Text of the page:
Julie Saffren and Fariba Soroosh were honored in the December 2006 issue of California Lawyer magazine as two of California's outstanding pro bono lawyers. They were chosen to receive an "Angel Award" in recognition of a program they developed called Domestic Violence Limited Scope Representation (DVLSR), where volunteer attorneys and certified law students represent low-income litigants in Family Court on domestic violence matters. DVLSR is offered though the Pro Bono Project of Silicon Valley in San Jose, under the supervision of executive director John Hedges.
Conceived by Soroosh in 2004 to utilize new limited scope representation rules, DVLSR is unique legal services model for DV families because it can provide representation to both sides of the conflict. The program launched in court in January 2006, after more than a year of planning, testing and working with partners like Next Door, a local domestic violence agency. Grant funds were obtained from the Santa Clara County Bar Association and FIRST 5, but the largest source of funding was Blue Shield of California Foundation, under their Blue Shield Against Violence program.
Santa Clara University School of Law has been an important component of DVLSR from the beginning.
- The majority of cases are heard in front of Santa Clara County Superior Court Judge Mary Ann Grilli ('73) in her specialized domestic violence court, which provides an array of resources and services to the self-represented litigants that comprise the majority of the calendar.
- SCU alumni Sharon Bashan and Eleanor Donohue are key staff members of the DVLSR team at Pro Bono Project.
- SCU law students, including Yamin Maung, Rachel Hsiao, Tabitha Huang, Pami Vyas and Sandra Sepulveda, have handled DVLSR cases under Saffren's supervision.
- SCU alumni were among the volunteer attorneys trained and mentored to take cases, including Jody Hucko, Gil Gallardo, Sam Maverick, Anna Heinkel and Todd Jones.
- SCU adjunct faculty Steve Baron, MFT, is a key component of the DVLSR training team, ensuring attorneys and students understand the complex nature of family violence.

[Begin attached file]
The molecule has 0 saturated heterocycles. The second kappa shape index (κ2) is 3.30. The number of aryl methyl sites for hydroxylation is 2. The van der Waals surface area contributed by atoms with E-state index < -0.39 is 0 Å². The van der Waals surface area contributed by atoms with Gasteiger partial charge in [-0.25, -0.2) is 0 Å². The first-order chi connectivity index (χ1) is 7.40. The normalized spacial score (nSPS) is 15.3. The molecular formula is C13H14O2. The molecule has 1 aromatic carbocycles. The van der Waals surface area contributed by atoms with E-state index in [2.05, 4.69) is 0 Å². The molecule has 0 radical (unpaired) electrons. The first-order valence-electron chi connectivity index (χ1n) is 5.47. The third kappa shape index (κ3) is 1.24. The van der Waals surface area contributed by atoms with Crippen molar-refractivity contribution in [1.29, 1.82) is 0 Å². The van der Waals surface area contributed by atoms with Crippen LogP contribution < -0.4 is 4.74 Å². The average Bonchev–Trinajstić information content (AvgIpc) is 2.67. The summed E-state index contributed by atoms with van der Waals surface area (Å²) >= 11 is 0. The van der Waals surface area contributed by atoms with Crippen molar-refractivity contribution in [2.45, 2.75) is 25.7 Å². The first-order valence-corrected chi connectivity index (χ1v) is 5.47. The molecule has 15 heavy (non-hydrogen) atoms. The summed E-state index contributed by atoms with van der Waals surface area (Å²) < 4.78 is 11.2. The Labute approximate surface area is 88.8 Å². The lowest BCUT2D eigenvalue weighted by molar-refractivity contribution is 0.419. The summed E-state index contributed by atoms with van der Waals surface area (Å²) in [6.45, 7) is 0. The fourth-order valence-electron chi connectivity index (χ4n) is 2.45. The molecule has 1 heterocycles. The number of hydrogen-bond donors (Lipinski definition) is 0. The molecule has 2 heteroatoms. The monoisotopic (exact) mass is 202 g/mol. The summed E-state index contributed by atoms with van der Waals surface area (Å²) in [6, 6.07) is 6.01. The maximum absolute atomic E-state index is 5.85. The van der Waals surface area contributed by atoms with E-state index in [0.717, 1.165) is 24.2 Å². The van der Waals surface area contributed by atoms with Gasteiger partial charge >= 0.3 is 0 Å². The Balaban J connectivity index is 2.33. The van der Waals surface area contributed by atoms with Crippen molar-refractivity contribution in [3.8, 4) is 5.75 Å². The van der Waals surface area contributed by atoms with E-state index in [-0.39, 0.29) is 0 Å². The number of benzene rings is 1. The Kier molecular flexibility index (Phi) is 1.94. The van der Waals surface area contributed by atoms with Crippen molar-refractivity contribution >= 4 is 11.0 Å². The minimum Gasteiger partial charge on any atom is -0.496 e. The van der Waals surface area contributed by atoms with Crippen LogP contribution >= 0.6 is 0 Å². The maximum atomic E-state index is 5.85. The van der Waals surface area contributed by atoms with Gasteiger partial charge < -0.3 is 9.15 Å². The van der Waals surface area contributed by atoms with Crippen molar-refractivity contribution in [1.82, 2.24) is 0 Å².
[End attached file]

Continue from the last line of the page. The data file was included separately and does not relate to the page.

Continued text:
- Even the limited scope representation rules, which permit California lawyers to enter a case on specific issues, are advocated statewide by M. Sue Talia, attorney, author (A Client's Guide to Limited Legal Services) and SCU undergraduate.
Sharon Bashan, Director, Domestic Violence Representation stated "Santa Clara University emphasizes the importance of helping those in need, and equips students with the skills to do so. The clients served have indicated they are so grateful for the high caliber of legal assistance they have received from DVLSR's volunteer attorneys and law students -- many of whom have roots at SCU."
According to Saffren, "The influence of SCU runs throughout our program. We were able to implement DVLSR because we had the combined efforts of many SCU alumni and students. It's been especially gratifying to work with SCU law students and to see their dedication to the safety of victims and children". Soroosh recalled "I remember Prof. Eric Wright connecting us a student from the Public Interest program (Peter Castle) to attend our earliest planning meetings. Today, SCU certified law students are regular participants in DVLSR. My idea would not have become a reality without the commitment of students, DV advocates, private attorneys, local law firms, court administration and judicial officers. Working together, this collaboration has improved the system for those litigants least able to afford representation."
Law School Dean Donald Polden said "Santa Clara's law school has a rich history of educating some of the outstanding community leaders and public interest lawyers. The school's faculty has traditionally encouraged students and graduates to serve the needs of their communities through pro bono legal work. The article recognizes Santa Clara law graduates who have done just that and we are very proud of them."
Both Saffren and Soroosh speak highly of their SCU training. "We both have the law school to thank for our grounding in public interest law" said Saffren. According to Soroosh, "My first exposure to providing free or low cost legal services was when I took Law Clinic at SCU as a law student in the summer of '91 with Cookie Ridolfi at the helm. And the rest is history!"
Soroosh ('92) is the Family Law Facilitator in Santa Clara County's Family Court, where she manages a staff of attorneys and clerks who assist self-represented litigants in navigating Family Court without an attorney. She was appointed to the Santa Clara County Domestic Violence Council by the Board of Supervisors in August 2004 and is on the Board of Directors of Pro Bono Project. Saffren ('02) is a solo practitioner in San Jose and was formerly staff attorney at Support Network for Battered Women in Mountain View. She returned to the law school as adjunct faculty during fall semester, co-teaching the Domestic Violence Seminar with Judge Eugene Hyman ('77). Both Soroosh and Saffren are members of the William A. Ingram American Inn of Court.
They look forward to expanding DVLSR in 2007 and urge more attorneys and law students to join them in Family Court to provide these critical pro bono services. For more information about DVLSR, see www.probonoproject.org.